Immediately after the excitation of axons and myofibres, there follows an absolute refractory period of complete inexcitability to a second stimulus since the response to the first stimulus is still in progress. Next comes a relative refractory period when, if the second stimulus is of sufficient magnitude, excitation may be elicited. The duration of the relative refractory period probably increases progressively post mortem. Many of the stimuli delivered at a high frequency may, therefore, arrive during a relative refractory period and elicit no response. For this reason, the stimulus frequency for ES of carcasses is usually kept low.

As shown in this example,

impulses arriving at 5 impulses per second produced a stronger effect (line goes up, indicating muscle contracted) than impulses arriving at 10 impulses per second.

The pH decline in meat post mortem may render meat less excitable to ES via the nervous system since a low pH reduces the amount of acetylcholine released at the neuromuscular junction. The accumulation of calcium ions by transverse tubules might also be involved in the decreased excitability of muscles after ES.

Red & White Muscle

White muscles have a greater response to ES than red muscles, because anaerobic myofibres respond more readily.

The higher rate of glycogenolysis in white muscles is caused by a high content of phosphorylase, greater activation of phosphorylase and a higher content of creatine phosphate.

The effects of ES on meat are not limited to the actual period of stimulation, but persist afterwards, perhaps because of changes in the sarcoplasmic reticulum. Electrical stimulation causes swelling of the sarcoplasmic reticulum, transverse tubules and mitochondria, together with autolytic ultrastructural changes. Increased binding of glycolytic enzymes to actin filaments also may be involved.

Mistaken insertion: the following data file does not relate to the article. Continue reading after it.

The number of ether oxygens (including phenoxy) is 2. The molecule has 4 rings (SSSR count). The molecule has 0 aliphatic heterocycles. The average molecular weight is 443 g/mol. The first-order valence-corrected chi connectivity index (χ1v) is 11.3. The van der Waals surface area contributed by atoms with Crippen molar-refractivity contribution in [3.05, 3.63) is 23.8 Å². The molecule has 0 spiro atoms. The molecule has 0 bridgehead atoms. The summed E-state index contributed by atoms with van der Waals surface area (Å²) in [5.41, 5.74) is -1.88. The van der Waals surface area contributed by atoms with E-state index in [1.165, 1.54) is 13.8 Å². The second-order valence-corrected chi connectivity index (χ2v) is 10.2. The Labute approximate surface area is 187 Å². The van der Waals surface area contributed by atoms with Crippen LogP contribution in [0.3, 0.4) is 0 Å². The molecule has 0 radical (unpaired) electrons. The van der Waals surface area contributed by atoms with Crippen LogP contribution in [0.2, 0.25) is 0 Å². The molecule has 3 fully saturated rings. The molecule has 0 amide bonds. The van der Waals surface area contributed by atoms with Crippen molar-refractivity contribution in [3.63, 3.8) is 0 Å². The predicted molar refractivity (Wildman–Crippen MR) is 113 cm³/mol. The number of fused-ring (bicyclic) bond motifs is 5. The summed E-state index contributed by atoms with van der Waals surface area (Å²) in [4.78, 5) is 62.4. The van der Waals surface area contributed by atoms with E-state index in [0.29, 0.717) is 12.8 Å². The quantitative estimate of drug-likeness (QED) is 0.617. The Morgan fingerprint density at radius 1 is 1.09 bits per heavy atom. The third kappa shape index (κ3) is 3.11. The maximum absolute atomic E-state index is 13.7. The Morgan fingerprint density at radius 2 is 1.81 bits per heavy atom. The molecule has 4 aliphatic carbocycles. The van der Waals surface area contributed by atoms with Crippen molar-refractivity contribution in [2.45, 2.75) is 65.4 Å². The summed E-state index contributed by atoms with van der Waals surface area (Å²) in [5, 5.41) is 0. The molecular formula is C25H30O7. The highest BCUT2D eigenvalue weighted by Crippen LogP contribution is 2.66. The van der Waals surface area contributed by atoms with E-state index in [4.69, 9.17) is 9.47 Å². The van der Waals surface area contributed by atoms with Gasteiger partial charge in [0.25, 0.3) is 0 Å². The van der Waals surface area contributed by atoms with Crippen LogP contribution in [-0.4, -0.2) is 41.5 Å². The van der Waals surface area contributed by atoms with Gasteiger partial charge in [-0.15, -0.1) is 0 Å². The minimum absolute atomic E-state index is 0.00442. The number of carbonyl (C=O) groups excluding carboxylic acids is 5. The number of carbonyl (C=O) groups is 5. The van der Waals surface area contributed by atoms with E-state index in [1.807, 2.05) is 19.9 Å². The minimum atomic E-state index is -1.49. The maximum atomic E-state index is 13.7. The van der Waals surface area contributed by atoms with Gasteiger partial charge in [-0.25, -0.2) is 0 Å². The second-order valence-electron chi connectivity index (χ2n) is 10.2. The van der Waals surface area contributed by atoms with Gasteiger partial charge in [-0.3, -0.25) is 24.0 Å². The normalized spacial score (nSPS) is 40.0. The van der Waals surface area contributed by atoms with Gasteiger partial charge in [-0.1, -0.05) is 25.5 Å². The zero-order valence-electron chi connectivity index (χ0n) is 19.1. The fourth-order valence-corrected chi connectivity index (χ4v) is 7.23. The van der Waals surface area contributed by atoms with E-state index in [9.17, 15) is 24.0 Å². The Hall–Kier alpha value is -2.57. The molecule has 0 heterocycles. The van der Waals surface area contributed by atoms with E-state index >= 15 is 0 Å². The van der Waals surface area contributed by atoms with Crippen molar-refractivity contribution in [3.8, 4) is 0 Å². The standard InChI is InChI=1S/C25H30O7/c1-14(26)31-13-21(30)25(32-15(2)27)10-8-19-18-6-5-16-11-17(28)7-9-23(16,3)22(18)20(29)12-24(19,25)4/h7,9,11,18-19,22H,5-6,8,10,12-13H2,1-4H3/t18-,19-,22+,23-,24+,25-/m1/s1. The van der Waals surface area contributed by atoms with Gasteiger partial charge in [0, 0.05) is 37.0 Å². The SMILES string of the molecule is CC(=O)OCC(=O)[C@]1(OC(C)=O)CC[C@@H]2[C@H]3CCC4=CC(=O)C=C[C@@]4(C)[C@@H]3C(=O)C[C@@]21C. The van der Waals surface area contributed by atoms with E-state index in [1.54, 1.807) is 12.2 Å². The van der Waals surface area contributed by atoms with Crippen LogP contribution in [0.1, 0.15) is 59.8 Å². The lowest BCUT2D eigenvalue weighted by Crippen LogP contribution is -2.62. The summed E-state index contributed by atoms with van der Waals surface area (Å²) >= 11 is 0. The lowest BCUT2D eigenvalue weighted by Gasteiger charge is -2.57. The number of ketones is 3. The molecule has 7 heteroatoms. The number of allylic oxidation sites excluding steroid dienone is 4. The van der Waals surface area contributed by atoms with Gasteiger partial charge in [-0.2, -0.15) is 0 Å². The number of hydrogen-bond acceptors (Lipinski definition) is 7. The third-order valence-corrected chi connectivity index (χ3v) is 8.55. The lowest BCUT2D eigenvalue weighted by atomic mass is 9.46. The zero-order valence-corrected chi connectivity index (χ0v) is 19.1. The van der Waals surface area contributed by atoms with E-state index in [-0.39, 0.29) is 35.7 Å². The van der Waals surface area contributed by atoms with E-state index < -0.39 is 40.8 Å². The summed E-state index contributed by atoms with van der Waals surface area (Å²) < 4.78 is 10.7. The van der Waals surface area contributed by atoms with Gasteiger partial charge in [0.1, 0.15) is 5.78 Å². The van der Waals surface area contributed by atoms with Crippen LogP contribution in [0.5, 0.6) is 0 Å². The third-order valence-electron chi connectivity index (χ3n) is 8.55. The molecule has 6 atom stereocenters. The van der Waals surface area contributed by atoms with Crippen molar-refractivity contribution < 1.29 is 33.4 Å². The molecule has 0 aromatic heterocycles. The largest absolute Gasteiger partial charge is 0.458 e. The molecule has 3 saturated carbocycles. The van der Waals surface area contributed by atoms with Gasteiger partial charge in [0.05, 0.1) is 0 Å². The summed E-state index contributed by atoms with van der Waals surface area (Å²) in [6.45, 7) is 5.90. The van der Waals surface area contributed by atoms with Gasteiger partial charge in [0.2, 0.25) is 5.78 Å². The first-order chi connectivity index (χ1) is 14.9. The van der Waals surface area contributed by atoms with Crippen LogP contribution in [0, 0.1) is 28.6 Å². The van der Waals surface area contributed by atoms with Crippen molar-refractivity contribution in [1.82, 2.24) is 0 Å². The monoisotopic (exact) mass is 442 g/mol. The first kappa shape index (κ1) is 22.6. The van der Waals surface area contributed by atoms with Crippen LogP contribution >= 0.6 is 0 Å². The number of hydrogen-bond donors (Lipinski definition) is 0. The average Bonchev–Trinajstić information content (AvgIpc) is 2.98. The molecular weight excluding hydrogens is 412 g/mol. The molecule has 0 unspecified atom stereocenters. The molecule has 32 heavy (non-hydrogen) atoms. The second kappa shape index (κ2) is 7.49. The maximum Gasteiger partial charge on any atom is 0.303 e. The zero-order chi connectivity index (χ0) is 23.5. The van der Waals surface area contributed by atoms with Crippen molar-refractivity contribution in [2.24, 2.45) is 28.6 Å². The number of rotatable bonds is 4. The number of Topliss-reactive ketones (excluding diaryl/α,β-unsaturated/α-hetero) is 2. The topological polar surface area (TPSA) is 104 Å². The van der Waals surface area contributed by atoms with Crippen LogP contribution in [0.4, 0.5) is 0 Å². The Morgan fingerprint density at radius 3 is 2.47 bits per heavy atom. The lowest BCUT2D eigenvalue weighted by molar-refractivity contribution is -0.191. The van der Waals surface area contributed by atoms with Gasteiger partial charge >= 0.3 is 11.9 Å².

Red and white muscles also differ in the way in which temperature affects the activity of the sarcoplasmic reticulum.

ES and Current Pathway

Current pathway is difficult to assess in whole carcasses. In homogeneous conductors, resistance is proportional to the distance between electrodes, and is inversely proportional to conductor cross sectional area. In homogenous conductors, resistivity (resistance specific to conductor material) normally is measured between opposite faces of a one centimeter cube. However, not only are carcasses interrupted by tracts of fat with a high resistance and by bones with a variable resistance, but muscles themselves are electrically anisotropic (meaning the direction across which measurements are made affects the results). Resistivity is inversely proportional to meat temperature, it tends to be greater across rather than along myofibres, and it may show a transient increase post mortem followed by a progressive decline.

Resistance of a whole carcass is modified by factors such as,

Continuous DC currents only elicit strong stimulation when they are first applied, but interrupted DC currents of square wave impulses may be used to prolong this initial response. However, DC currents of any type soon cause Polarization at the electrode-tissue interface. Polarization increases resistance and decreases responses. A muscle that has almost ceased responding to unidirectional square waves may respond with original intensity if polarity is reversed, as shown below.

. To avoid polarization, square waves of alternating polarity may be used but apparatus to produce these at high voltage may be expensive. Thus, there are some advantages to using apparatus which supplies modified sine wave impulses derived from the regular 50 or 60 Hz commercial power supply. 

13.6 Summary

Further information

Structure and Development of Meat Animals and Poultry. Pages 553- 563.